I usually get my tube at eurotubes and have also bought from tubesandmore, also known as Antique Electronic Supply
You can buy full kits or individual tubes from either of these places.
And depending on your location, you might also be able to find tubes locally.

Also, you don't see them much anymore, but a small local music store nearby (if you consider 60+ miles nearby, and where I live, that's considered nearby) has/had a tube tester.
Some old school electronic repair shops may also have them.
But those places are more rare than shoe repair shops these days.
If you have a place that has a tube tester, it might be worth a visit, and you could learn something in the process.
Last edited by CodeMonk at Oct 29, 2015,
#8
Since all your amp has is 1 ECC83 and 1 12BH7 tube, just change them both out and see what happens. You should have spares anyway so it's not like it's an unreasonable cost.
“Ignorance more frequently begets confidence than does knowledge.”
Charles Darwin
#9
Process of elimination. Is it the...
Cord?
Battery?
Tubes?
Speaker?
"Your sound is in your hands as much as anything. It's the way you pick, and the way you hold the guitar, more than it is the amp or the guitar you use." -- Stevie Ray Vaughan

"Anybody can play. The note is only 20 percent. The attitude of the motherfucker who plays it is 80 percent." -- Miles Davis

Guthrie on tone: https://www.youtube.com/watch?v=zmohdG9lLqY
#10
i tried different cords so i don't think that is the issue, i am going to try to get new batteries today and figure out where i can buy tubes on oahu. this also sucks because my leg is broken and i have to rely on other people for rides and stuff and everybody is busy so... lol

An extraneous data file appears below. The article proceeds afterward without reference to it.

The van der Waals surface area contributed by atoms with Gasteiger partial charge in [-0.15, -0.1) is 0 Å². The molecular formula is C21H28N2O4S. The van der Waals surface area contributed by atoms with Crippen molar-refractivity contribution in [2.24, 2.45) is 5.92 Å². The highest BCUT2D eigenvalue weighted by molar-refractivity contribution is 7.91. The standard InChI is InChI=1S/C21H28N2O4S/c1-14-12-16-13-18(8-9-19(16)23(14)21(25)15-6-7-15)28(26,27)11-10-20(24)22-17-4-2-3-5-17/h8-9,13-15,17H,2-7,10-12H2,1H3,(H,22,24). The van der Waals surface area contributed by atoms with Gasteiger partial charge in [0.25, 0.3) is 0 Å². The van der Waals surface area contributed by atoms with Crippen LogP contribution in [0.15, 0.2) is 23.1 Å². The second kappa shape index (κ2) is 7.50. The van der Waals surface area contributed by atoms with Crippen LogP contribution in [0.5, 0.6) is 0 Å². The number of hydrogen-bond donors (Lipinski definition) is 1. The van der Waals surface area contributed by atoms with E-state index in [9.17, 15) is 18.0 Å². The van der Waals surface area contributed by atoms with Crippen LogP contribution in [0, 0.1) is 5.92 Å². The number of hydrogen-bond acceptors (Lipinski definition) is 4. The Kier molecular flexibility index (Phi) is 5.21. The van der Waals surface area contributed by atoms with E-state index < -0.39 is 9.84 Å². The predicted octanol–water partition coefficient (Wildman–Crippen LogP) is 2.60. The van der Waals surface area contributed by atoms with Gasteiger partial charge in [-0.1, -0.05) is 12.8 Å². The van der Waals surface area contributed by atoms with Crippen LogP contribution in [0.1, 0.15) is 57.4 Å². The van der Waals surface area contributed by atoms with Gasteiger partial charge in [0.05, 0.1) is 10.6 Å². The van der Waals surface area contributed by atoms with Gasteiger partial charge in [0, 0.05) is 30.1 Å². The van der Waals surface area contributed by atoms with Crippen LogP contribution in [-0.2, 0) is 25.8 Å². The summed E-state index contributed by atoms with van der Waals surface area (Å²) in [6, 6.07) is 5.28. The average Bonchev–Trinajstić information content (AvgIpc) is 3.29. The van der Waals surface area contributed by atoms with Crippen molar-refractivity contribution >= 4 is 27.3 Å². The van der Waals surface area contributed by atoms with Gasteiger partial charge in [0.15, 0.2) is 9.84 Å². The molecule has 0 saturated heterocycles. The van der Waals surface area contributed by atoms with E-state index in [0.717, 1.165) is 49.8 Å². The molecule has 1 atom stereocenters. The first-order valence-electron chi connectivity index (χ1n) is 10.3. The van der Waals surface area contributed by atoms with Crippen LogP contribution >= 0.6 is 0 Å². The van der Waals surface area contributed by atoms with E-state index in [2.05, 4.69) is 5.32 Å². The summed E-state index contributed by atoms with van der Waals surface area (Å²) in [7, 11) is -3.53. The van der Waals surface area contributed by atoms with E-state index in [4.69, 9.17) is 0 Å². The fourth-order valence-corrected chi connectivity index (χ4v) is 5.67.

#11
You can try replacing the battery, but if anything a low battery would cause a weaker output, not a stronger feedback or static (at least in my experience).

Based on your description of the sound I agree with CodeMonk that it seems like you might have a microphobic tube. I had the same thing happen in an amp I had a while ago. New tubes fixed it right away. Your amp only has 2 tubes, so it's an easy fix and not too expensive.
Current Gear:
2002 Gibson Les Paul Standard
'57 AVRI Fender Stratocaster
MIJ Fender Jaguar Special HH
Marshall JVM410
Vox AC15 C2
#12
Quote by 57Goldtop
You can try replacing the battery, but if anything a low battery would cause a weaker output, not a stronger feedback or static (at least in my experience).

Based on your description of the sound I agree with CodeMonk that it seems like you might have a microphobic tube. I had the same thing happen in an amp I had a while ago. New tubes fixed it right away. Your amp only has 2 tubes, so it's an easy fix and not too expensive.


I hate it when my tubes are afraid of very small things...


“Ignorance more frequently begets confidence than does knowledge.”
Charles Darwin
#13
is it hard to replace tubes? i suppose i can just youtube it. and its only the head part right? or is it the speaker
#15
Ye sounds like what happened when the tubes on my amp, it's a pretty easy fix luckily
Laney VH100R, Randall KH 4x12 cab, Harley Benton G212V, ESP LTD EC-1000, Jackson Demmelition King V, LTD KH-602, Tanglewood TW170, LTD EX-50, Squire Strat, Zakk Wylde wah, EHX Small Clone, Blackstar HT-5H
#16
Quote by Arby911
I hate it when my tubes are afraid of very small things...



Haha... stupid android phone autocorrect...
Current Gear:
2002 Gibson Les Paul Standard
'57 AVRI Fender Stratocaster
MIJ Fender Jaguar Special HH
Marshall JVM410
Vox AC15 C2